If you face drunk or impaired driving charges, your future and freedom are in jeopardy. You should consult a criminal defense attorney regarding your matter, before your first court appearance. If retained, they will protect your rights; and defend your charges. There may be defenses you are not aware of that could lead to case dismissal, or otherwise favorable outcome in your case.


Additional Resources:

Arizona Statewide DUI Enforcement Statistics 2012

Arizona Department of Public Safety

Arizona Governor’s Office of Highway Safety

State Legislature – Extreme DUI Laws

Chandler Police Department

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Tips for keeping your holidays safe and free from DUI arrests and hazards

Last week, the Arizona Governor’s Office of Highway Safety (AGOHS) announced it will be holding a Holiday 2012 DUI Enforcement “Kick-off” Conference at the Arizona State Capitol, Tuesday November 27, 2012. They will be discussing details for safety checkpoints, saturation patrols, and increased presence throughout the state to enforce DUI laws.

The AGOHS works with local city, and county officials to organize DUI Safety Checks that generally beginning around Thanksgiving and run through the New Year. During this time frame last year, DUI roadblocks resulted in over 4,170 Arizona DUI arrests for Drug DUI and Alcohol related DUI offenses.

7 Basic DUI Safety Tips

Here are some tips for planning Thanksgiving, Christmas and New Year holiday celebrations, to help avoid hazards and arrests resulting from impaired driving:

• Refrain from driving while under the influence of alcohol or drugs;
• Appoint a trustworthy designated driver;
• Make arrangements in advance for a safe ride home including taxi, public transportation, or trustworthy family or friend;
• Know the Arizona DUI laws related to drug and alcohol DUI;
• Avoid binge drinking, and know your impairment threshold for drinking;
• Don’t allow yourself to be a passenger in a vehicle driven by a person under the influence of alcohol or drugs;
• Talk to your teens about the dangers of drinking and driving and encourage them to follow these tips
Arizona DUI Laws and Facts

The National Highway Traffic Safety Administration works with Arizona to provide support for their Holiday DUI Enforcement “Drive Sober or Get Pulled Over” campaigns. Here are some Arizona laws, and NHTSA facts to keep in mind:

• Of the 32,885 people who lost their lives in 2010 to motor vehicle accidents, 31% or 10,228 fatalities resulted from alcohol impaired driving;
• The age group subject to the greatest risk of impaired driving and fatal crashes were 21 to 34 years old, who were under the influence of alcohol or drugs;
• Nighttime driving 6:00 pm to 6:00 am was the most deadly time frame for fatal crashes, and 78% of fatal crashes within the study in December 2010 alone;
• Of those, 45% had a Blood Alcohol Content of .15 BAC or higher;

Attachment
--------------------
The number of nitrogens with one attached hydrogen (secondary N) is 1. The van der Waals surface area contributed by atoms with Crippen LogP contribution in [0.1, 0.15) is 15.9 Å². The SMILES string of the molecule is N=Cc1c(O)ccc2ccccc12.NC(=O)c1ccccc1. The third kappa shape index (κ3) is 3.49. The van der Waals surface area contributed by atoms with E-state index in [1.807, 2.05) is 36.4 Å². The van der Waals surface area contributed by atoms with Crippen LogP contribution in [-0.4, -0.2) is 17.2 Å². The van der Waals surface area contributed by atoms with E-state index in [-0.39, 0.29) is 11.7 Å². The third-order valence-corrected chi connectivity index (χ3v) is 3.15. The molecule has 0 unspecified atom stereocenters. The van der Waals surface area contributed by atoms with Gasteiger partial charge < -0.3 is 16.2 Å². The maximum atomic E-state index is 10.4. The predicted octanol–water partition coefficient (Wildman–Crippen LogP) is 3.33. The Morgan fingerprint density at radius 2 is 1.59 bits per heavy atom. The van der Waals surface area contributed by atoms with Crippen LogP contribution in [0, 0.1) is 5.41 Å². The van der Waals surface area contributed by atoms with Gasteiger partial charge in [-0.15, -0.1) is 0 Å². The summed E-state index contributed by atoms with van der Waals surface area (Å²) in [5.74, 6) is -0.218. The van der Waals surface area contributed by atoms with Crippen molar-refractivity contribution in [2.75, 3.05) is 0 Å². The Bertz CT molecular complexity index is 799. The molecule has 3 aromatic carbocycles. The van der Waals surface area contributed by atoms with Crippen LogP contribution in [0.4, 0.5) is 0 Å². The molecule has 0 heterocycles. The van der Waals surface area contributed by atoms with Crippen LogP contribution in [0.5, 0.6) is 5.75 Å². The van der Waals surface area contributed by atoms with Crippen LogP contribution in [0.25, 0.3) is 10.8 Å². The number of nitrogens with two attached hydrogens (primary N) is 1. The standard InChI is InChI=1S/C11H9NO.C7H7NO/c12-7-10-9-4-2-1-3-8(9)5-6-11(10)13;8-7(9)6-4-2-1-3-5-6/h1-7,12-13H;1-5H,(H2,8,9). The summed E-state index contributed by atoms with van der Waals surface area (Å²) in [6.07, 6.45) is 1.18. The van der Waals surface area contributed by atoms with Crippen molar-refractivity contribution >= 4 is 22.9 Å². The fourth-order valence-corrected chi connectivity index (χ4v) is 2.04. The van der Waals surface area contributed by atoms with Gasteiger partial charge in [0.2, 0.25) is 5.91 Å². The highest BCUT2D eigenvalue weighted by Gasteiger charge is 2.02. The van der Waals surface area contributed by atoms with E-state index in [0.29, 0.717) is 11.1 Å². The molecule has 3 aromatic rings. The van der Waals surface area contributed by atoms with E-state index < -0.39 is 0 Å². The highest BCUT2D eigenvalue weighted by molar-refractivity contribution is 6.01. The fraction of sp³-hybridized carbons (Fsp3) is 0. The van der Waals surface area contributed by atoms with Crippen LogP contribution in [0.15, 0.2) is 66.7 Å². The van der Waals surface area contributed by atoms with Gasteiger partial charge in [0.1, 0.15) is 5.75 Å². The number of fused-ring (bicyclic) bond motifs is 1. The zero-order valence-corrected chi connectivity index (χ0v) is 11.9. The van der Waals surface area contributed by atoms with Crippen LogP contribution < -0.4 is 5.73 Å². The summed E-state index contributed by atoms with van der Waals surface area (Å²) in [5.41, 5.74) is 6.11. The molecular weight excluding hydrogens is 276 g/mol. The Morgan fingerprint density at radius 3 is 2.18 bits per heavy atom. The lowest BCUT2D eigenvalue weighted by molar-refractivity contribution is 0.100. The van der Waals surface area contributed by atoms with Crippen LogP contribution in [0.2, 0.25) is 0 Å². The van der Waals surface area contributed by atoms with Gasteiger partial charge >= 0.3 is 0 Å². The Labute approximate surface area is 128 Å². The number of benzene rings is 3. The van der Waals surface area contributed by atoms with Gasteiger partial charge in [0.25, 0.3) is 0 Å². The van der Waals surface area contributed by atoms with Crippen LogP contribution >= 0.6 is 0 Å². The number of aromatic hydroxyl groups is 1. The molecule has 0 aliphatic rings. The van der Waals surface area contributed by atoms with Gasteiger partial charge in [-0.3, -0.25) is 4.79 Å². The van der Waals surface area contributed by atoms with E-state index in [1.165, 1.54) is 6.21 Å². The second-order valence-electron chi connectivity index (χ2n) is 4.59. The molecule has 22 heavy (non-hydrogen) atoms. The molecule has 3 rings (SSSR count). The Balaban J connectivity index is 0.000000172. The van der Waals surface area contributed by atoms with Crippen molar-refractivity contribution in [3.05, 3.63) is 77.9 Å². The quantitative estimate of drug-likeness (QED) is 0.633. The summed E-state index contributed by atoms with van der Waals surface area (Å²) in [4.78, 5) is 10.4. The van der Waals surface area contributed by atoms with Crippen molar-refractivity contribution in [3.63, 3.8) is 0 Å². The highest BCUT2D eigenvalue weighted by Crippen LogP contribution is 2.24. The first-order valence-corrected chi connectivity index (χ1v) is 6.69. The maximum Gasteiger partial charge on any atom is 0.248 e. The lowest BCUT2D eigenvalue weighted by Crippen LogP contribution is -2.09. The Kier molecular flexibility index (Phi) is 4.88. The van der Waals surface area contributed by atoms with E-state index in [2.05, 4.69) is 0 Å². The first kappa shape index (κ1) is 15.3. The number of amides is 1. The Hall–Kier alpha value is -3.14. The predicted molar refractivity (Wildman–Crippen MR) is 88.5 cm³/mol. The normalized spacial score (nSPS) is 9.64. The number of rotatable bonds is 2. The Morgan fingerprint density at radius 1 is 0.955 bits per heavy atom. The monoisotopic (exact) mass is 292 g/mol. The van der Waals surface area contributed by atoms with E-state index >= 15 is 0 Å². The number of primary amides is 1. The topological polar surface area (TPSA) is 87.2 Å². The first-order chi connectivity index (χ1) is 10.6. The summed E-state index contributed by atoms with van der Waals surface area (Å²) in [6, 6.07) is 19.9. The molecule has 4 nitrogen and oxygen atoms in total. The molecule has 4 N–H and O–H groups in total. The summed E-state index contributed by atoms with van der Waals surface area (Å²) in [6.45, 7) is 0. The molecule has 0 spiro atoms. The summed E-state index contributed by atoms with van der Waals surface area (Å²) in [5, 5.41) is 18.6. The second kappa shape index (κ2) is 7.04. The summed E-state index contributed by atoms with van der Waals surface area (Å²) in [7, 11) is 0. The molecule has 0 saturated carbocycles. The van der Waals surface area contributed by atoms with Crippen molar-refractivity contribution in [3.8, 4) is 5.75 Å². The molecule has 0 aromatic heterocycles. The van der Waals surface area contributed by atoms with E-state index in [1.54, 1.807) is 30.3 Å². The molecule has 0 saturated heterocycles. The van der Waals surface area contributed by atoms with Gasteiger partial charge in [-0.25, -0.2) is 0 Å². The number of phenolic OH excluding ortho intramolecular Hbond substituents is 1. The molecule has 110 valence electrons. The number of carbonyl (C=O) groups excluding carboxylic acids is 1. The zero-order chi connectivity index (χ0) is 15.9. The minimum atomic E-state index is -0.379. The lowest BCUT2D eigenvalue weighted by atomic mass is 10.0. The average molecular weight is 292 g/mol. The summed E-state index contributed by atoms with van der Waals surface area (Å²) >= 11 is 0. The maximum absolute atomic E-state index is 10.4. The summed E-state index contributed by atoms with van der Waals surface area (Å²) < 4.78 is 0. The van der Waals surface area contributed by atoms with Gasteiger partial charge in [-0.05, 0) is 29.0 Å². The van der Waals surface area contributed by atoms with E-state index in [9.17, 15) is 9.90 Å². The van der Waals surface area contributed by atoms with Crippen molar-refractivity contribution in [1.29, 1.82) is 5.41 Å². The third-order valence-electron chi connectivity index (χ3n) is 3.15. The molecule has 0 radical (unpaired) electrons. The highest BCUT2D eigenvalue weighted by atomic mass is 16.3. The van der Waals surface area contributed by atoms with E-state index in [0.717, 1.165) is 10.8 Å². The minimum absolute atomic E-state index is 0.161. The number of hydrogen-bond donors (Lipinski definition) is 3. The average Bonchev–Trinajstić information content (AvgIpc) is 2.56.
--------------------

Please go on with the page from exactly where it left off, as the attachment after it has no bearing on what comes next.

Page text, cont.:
• Police have zero tolerance for DUI charges, and do not provide warnings. DUI arrests will be made;
• All DUI convictions call for jail time and suspension of driver’s license;
• In Arizona Refusal to take alcohol breath tests will result in a suspension of a motorists driver’s license, whether the motorist was found to be driving impaired or not;
• In Arizona the legal limit for alcohol is 0.08% BAC;
• A person may be arrested for DUI, if their BAC is below the 0.08% if they are driving “impaired to the slightest degree” under the influence of alcohol or drugs;
• The legal drinking age in Arizona is 21 years old. Zero tolerance applies to any one driving or found to have any amount of alcohol in their system.

Criminal Defense for DUI Charges Tempe AZ

If you were arrested for DUI charges in Arizona, you should always consult an experienced DUI defense lawyer regarding your charges. Arizona has some of the toughest DUI laws and penalties in the country, and prosecutors egregiously pursue convictions for all types of DUI – DWI charges. If retained, your attorney will make sure your rights are protected; that you are treated fairly; defend your charges; and attempt to get the most favorable resolution possible for your charges.

Additional Resources:

Arizona Governor’s Office of Highway Safety – News Announcement

National Highway Traffic and Safety Administration

Arizona State Legislature – DUI laws

Arizona Mothers Against Drunk Driving – (MADD)

Arizona Department of Motor Vehicles

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DUI lawyer Chandler AZ.jpg5 reasons police conduct Preliminary Breath Tests

Arizona is one of a majority of states with Preliminary Breath Test (PBT) Laws.

The PBT is a small mobile device used to establish the presence of alcohol in a person’s system. The PBT is intended to be used as an early detection or screening tool by police. Arizona does not allow a PBT to be admitted as evidence in court against a person accused of DUI, because the machines historically are not considered accurate in measuring exact Blood Alcohol Content (BAC) Levels. In addition, PBT units are not calibrated or routinely maintained like the official Breath Tests Machines.

Arizona Portable Breath Test (PBT) Law